10 Interesting Facts You Didn’t Know About Valentines Day
Here are our top 10 Interesting historic facts you didn’t know about Valentine’s Day. We all know Valentine’s Day to be a day of romance. Every year, you can expect to see people rushing about in the weeks before Valentine’s Day as they plan dates and buy gifts for their sweethearts. Roses, chocolate, teddy bears, and love letters can be seen everywhere you turn. Indeed, Valentine’s Day is a celebration of love.
Here are 10 things that you probably didn’t even know about Valentine’s Day that may surprise you.
#1: Valentine’s Day actually started as a rebellion of sorts.
Yes, we all know of Valentine’s Day as a day of romance, but the holiday’s origins are not that sweet. The holiday is actually based on Saint Valentine (patron saint of lovers), a priest who was martyred (killed for his beliefs) on February 14, 270. The Roman Emperor Claudius was working on building a powerful army, and feared that his soldiers would rather stay home with their wives than fight for him. Therefore, he forbade his soldiers from marriage. But Saint Valentine was a big believer of love, and married soldiers to their sweethearts anyways. And so, he was martyred.
#2: You can exchange clothing for love in some countries.
In some countries, prospective suitors may give a young woman the gift of clothing on Valentine’s Day. If the gift is kept, then that’s basically her saying “yes” to his proposal of marriage. Don’t want to accidentally marry someone on Valentine’s Day? Try these gift ideas instead. They’re great for anyone, and you won’t be proposing or saying “yes”. Promise.
#3: Sealing your letter with a kiss is old. Really old.
Many of us send our texts or letters with “XOXO” at the end. While the ‘O’ symbol is fairly newer, the ‘X’ actually dates back to medieval times. At that time, not many people knew how to write. To make things easier, they would end their letters with a simple ‘X’ embossed in either wax or ink to express their love. Nowadays, it represents the kiss.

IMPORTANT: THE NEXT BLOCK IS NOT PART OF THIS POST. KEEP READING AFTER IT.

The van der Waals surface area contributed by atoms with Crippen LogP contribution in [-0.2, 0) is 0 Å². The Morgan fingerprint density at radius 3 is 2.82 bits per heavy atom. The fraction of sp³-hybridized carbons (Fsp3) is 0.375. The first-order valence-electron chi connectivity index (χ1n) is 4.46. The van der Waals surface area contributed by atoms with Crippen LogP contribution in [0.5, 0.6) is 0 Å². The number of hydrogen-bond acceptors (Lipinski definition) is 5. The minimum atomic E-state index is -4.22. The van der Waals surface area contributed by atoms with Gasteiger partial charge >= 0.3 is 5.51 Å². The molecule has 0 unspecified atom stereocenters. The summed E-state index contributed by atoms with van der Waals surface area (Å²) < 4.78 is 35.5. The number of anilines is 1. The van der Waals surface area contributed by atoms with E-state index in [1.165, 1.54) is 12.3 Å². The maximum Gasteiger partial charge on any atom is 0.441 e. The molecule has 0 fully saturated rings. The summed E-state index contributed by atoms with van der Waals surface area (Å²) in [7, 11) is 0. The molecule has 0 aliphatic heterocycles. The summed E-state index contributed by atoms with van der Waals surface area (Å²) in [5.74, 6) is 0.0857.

#4: Roses have represented love since Ancient Roman Times.
While people do buy other flowers like sunflowers and carnations, roses still reign as the most popular flower on Valentine’s Day (or any day, really). Why? Because roses (red roses in particular) are a symbol of love. This representation dates back to Ancient Rome, where the red rose was the favourite flower of Venus, the Goddess of love.
#5: Men buy the most flowers on Valentine’s Day.
Did you know that a massive 73% of men will buy flowers on Valentine’s Day, while only 27% of women will do so? Ladies, maybe it’s time you spoil your loved one with a nice gift. Sure, a good number of men don’t like flowers, but there are other options. Whether he’s manly, creative, or classic, there’s many gift ideas for men you can choose from.
#6: Single? There’s a holiday for that.
If you find yourself single on Valentine’s Day, no fret: Finland has your back. Instead of Valentine’s Day, Finland calls the holiday Ystävänpäivä, which loosely translates into “Friend’s Day”. Instead of only celebrating romance, the holiday is all about appreciating your friends instead.
#7: The origin of wearing your heart on your sleeve.
This phrase has been particularly popular in recent years, but it actually originated in the Middle Ages. Back in this time, the young men and women of towns would draw names from a bowl to see who would be their Valentine. For the following week, they would wear this name pinned on their sleeve.
#8: Back in old Victorian times, it was actually considered bad luck to sign a Valentine’s Day card.
It must’ve been a hard task trying to remember who sent you each letter.
#9: Juliet still receives letters till this day.
Romeo and Juliet, the stars of Shakespeare’s famous play, are symbolic of Valentine’s Day and romance. In fact, the Italian city of Verona, where Romeo and Juliet lived, still receives nearly 1,000 letters every Valentine’s Day.
#10: Women used to eat some weird stuff on Valentine’s Day.
Back in medieval times, young girls and women at bizarre foods on Valentine’s Day, as it was believe that this would enable them to meet their future husbands in their dreams. In times where a boar’s head sewn onto a turkey’s body was considered a “normal” food, you can only imagine how weird these Valentine’s Day meals were.
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